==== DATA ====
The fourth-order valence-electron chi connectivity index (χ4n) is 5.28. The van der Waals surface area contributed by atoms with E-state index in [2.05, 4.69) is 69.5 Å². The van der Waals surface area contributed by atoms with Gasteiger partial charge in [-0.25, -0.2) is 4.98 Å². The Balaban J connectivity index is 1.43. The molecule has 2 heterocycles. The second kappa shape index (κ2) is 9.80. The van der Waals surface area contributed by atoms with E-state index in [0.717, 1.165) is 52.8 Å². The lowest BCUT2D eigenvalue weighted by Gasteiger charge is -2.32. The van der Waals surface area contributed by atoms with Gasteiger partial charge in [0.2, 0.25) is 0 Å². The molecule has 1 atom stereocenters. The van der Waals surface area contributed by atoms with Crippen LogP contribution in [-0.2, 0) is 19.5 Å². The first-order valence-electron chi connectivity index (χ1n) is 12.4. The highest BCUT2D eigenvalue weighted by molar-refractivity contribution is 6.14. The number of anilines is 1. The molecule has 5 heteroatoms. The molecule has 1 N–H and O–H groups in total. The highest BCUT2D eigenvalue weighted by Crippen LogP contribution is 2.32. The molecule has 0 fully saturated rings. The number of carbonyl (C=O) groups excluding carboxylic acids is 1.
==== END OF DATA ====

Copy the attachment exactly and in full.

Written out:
The fourth-order valence-electron chi connectivity index (χ4n) is 5.28. The van der Waals surface area contributed by atoms with E-state index in [2.05, 4.69) is 69.5 Å². The van der Waals surface area contributed by atoms with Gasteiger partial charge in [-0.25, -0.2) is 4.98 Å². The Balaban J connectivity index is 1.43. The molecule has 2 heterocycles. The second kappa shape index (κ2) is 9.80. The van der Waals surface area contributed by atoms with E-state index in [0.717, 1.165) is 52.8 Å². The lowest BCUT2D eigenvalue weighted by Gasteiger charge is -2.32. The van der Waals surface area contributed by atoms with Gasteiger partial charge in [0.2, 0.25) is 0 Å². The molecule has 1 atom stereocenters. The van der Waals surface area contributed by atoms with Crippen LogP contribution in [-0.2, 0) is 19.5 Å². The first-order valence-electron chi connectivity index (χ1n) is 12.4. The highest BCUT2D eigenvalue weighted by molar-refractivity contribution is 6.14. The number of anilines is 1. The molecule has 5 heteroatoms. The molecule has 1 N–H and O–H groups in total. The highest BCUT2D eigenvalue weighted by Crippen LogP contribution is 2.32. The molecule has 0 fully saturated rings. The number of carbonyl (C=O) groups excluding carboxylic acids is 1.